History of the First Seventh-day Adventist Church of Chattanooga
Prior to 1898 Seventh-day Adventists were hardly known in Chattanooga. But in Graysville, Tennessee, a little town about 27 miles north of the C&S Railroad, a small body of Sabbath keepers were meeting regularly. These believers were actually pioneering both Southern Missionary College and the Chattanooga church. Many of them suffered at the hands of the law for their work on Sunday, but their Missionary zeal could not be stepped and other interests were discovered around Chattanooga. J.W. Franklin and several co-workers finally gathered together enough members to have regular services in the homes of the believers.
In 1903 the church was outgrowing the space provided by the members in their homes, and so they rented an old empty store building on East Ninth Street near the spot where the Volunteer building now stands. It wasn’t until December 21, 1907 under the leadership of Elder J.F. Pogue, then President of the Cumberland Conference of SDA that twenty-six charter members organized the first Chattanooga Seventh-day Adventist Church. This church was located in the East Ridge area.
The Church continued to grow! About 1908 Brother Emerson gave his property on McBrien Road to the church. A one-room building was erected after much planning and sacrifice. The church school was opened immediately in the same building with Mrs. Lennie Emerson Erwin as the teacher.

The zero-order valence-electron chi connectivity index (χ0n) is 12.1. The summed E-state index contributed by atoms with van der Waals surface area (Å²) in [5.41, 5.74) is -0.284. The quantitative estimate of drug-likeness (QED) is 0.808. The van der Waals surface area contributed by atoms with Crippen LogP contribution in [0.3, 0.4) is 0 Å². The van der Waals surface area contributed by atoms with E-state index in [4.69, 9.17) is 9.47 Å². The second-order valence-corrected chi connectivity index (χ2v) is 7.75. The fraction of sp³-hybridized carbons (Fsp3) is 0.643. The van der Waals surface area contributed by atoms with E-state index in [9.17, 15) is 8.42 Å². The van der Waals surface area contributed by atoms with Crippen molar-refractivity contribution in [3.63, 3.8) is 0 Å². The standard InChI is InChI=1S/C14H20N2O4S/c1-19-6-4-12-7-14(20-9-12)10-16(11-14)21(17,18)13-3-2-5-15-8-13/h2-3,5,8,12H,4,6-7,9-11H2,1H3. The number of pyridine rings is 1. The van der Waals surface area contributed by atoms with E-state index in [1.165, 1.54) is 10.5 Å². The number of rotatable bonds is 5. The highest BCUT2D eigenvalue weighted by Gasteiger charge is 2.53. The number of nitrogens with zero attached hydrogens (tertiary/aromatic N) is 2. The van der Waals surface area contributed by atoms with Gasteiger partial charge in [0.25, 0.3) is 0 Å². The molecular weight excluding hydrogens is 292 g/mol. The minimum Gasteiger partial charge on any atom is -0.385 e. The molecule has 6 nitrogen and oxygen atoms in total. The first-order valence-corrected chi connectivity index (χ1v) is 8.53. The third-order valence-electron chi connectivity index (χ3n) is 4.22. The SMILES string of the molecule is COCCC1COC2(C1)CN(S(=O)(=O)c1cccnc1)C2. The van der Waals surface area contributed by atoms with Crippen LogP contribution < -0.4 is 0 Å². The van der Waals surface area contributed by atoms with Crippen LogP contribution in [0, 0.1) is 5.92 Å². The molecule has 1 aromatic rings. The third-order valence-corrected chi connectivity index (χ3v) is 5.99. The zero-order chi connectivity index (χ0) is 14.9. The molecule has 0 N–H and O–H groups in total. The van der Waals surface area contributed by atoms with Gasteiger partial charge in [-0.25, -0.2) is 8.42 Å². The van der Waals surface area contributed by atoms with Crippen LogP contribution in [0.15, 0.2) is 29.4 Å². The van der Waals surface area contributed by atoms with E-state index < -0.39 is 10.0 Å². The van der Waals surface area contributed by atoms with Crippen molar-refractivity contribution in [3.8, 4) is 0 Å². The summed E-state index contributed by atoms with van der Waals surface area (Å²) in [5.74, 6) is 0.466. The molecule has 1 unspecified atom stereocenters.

The missionary zeal of the membership is noteworthy. The membership grew and it was felt that some should branch out into another section of Chattanooga. After due deliberation it was decided that the Beech Street Baptist church would be purchased. According to Brother F.H. Allen this was bought for $700.00 including the organ, seats, and other fixtures. In 1916 the records show that about 20 members were meeting there.
In 1917 Elder J.L. Shuler was sent to Chattanooga from Nashville, Tennessee to organize the first Seventh-day Adventist Church within the city limits. The location was the property purchased the year before in Highland Park on the corner of Beech and Duncan Streets. It had a small white wooden frame building approximately 25 by 35 feet. It had one door and two small windows. A pot-bellied wood burning stove was used for heating, and there was an old fashioned pump organ that had been donated. During the Communion services, a curtain was drawn to separate the ladies and the gentlemen for the Ordinance of Humility.
In just two years after the church was organized the membership grew from the twenty original charter members to fifty-eight members, filling the small white building to overflowing. Larger quarters became necessary, so an old lodge was rented and services were held there. It was located on the corner of 7th and Walnut Streets in downtown Chattanooga, where Downtown General Hospital stood. Now known as Kindred Hospital.
The first pastor of the church was Elder E.W. Wolfe, who came in 1918. He left after serving two years, and was followed by Elder T.C. Webster, who immediately launched a building project for a new and larger church to be built on the Duncan Avenue property. As soon as the building was finished, a church school was organized, and for several years used the little original white building. Eventually it was town down and the lumber was used to enlarge the school at East Ridge. The builder of the new church was Newton Cross.